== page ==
Obuasi town in the western region of Ghana was once a hive of activity. Known as the golden city of Ghana, Obuasi has been reduced to a former shadow of itself. The gold rush that once existed is no more
Africa’s top gold producer, AngloGold Ashanti, closed shop two years ago and with it went jobs, the economy suffered and the ripple effects still echo to date.
“This town is becoming a ghost town and everything has come down so it’s up to the government for them to sit down the Anglo Ashanti to make sure that they bring this company back, otherwise there is no way that we can survive in this town,” said a Michael Mensah a business man.
Over reliance on commodities exports by African economies has seen growth in oil producing countries fall to an average of 2.9 percent last year from 5.4 percent in 2014.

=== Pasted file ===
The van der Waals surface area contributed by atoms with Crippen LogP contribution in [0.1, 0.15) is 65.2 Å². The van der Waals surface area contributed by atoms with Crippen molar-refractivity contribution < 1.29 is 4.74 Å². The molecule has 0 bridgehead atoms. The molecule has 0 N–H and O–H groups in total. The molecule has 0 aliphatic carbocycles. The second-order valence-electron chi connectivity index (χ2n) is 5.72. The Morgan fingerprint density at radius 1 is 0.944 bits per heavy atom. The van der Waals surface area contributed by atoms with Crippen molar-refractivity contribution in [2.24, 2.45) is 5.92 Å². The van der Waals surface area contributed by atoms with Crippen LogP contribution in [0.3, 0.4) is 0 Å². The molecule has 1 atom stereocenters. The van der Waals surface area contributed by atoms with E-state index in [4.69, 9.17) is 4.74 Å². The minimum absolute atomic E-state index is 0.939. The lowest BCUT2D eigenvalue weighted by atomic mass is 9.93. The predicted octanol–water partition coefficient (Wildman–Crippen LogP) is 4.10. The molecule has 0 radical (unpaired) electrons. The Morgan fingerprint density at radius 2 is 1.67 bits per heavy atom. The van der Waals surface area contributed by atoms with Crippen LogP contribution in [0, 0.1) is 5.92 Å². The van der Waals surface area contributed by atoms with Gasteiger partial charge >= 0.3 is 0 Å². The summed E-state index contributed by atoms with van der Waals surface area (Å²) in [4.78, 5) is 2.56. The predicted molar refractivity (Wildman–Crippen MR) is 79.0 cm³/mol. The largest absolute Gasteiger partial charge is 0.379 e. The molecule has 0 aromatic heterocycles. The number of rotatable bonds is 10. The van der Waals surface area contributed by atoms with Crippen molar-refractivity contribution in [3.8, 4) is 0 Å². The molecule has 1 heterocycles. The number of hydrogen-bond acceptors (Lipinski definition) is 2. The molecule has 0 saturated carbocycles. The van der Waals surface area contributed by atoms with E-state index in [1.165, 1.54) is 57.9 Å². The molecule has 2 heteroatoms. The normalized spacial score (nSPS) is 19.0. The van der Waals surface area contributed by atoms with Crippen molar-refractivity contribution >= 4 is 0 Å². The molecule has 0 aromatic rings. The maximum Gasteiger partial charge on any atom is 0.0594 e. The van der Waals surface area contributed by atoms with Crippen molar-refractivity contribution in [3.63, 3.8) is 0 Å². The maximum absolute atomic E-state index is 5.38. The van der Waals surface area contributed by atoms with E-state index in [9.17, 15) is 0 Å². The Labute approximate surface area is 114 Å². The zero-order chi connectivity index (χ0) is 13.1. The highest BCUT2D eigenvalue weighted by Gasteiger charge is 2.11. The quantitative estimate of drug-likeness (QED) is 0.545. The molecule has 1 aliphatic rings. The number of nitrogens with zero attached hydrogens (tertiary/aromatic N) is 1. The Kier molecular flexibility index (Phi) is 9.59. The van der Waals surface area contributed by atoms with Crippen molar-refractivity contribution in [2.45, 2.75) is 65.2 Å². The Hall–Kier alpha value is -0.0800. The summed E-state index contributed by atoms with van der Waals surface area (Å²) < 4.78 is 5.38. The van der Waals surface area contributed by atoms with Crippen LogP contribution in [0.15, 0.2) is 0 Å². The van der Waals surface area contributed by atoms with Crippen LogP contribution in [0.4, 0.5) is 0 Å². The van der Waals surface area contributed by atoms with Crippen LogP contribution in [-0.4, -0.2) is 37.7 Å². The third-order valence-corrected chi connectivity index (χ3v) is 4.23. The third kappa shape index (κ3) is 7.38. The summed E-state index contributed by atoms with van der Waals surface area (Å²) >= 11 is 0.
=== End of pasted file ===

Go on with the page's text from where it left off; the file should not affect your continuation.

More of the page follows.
Ghana ‘s experience illustrates the problem. A boom that relied on exports of gold, cocoa and oil saw five years of sustained GDP growth at around 8 percent and lifted Ghana to official ‘middle income’ status.
Back in Obuasi, the residents try eke out a living and by doing so illegal mining has gained root. The miners earn up to $2,600 on a good month. Despite the dangers associated with it, they are willing to gamble with their lives.
“It’s because we’re hungry, that’s why we do this work to enable us get our daily bread” said Fatau Tijani, a small scale miner.
AngloGold Ashanti blames Ghana’s government for failing to keep illegal miners away, but the government maintains that it is committed to protect all investments and citizens.
The company has sought arbitration at the International Centre for Settlement of Investment Disputes in Washington.However, the small scale artisanal miners say they have no where to go even as their exploits continue to halt commercial mining and deter potential investment.